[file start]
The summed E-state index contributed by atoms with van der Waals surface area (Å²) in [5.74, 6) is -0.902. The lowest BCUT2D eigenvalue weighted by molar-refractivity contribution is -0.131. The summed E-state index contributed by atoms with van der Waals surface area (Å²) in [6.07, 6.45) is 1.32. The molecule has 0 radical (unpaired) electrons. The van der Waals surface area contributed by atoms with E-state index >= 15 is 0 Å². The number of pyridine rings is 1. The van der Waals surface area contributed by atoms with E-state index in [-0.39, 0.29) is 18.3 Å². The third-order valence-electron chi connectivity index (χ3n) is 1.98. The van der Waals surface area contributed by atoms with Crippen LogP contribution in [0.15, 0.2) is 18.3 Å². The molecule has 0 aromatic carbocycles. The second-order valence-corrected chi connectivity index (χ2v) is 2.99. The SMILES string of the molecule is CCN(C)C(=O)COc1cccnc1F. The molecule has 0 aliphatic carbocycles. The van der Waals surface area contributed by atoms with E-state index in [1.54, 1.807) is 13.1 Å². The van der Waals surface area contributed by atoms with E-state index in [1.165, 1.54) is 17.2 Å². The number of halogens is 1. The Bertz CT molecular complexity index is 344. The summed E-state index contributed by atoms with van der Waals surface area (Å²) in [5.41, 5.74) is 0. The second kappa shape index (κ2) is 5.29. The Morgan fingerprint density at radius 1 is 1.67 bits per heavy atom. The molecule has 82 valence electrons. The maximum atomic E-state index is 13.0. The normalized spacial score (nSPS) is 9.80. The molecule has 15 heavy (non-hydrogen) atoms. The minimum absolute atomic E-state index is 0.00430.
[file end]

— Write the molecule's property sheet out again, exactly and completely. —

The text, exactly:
The summed E-state index contributed by atoms with van der Waals surface area (Å²) in [5.74, 6) is -0.902. The lowest BCUT2D eigenvalue weighted by molar-refractivity contribution is -0.131. The summed E-state index contributed by atoms with van der Waals surface area (Å²) in [6.07, 6.45) is 1.32. The molecule has 0 radical (unpaired) electrons. The van der Waals surface area contributed by atoms with E-state index >= 15 is 0 Å². The number of pyridine rings is 1. The van der Waals surface area contributed by atoms with E-state index in [-0.39, 0.29) is 18.3 Å². The third-order valence-electron chi connectivity index (χ3n) is 1.98. The van der Waals surface area contributed by atoms with Crippen LogP contribution in [0.15, 0.2) is 18.3 Å². The molecule has 0 aromatic carbocycles. The second-order valence-corrected chi connectivity index (χ2v) is 2.99. The SMILES string of the molecule is CCN(C)C(=O)COc1cccnc1F. The molecule has 0 aliphatic carbocycles. The van der Waals surface area contributed by atoms with E-state index in [1.54, 1.807) is 13.1 Å². The van der Waals surface area contributed by atoms with E-state index in [1.165, 1.54) is 17.2 Å². The number of halogens is 1. The Bertz CT molecular complexity index is 344. The summed E-state index contributed by atoms with van der Waals surface area (Å²) in [5.41, 5.74) is 0. The second kappa shape index (κ2) is 5.29. The Morgan fingerprint density at radius 1 is 1.67 bits per heavy atom. The molecule has 82 valence electrons. The maximum atomic E-state index is 13.0. The normalized spacial score (nSPS) is 9.80. The molecule has 15 heavy (non-hydrogen) atoms. The minimum absolute atomic E-state index is 0.00430.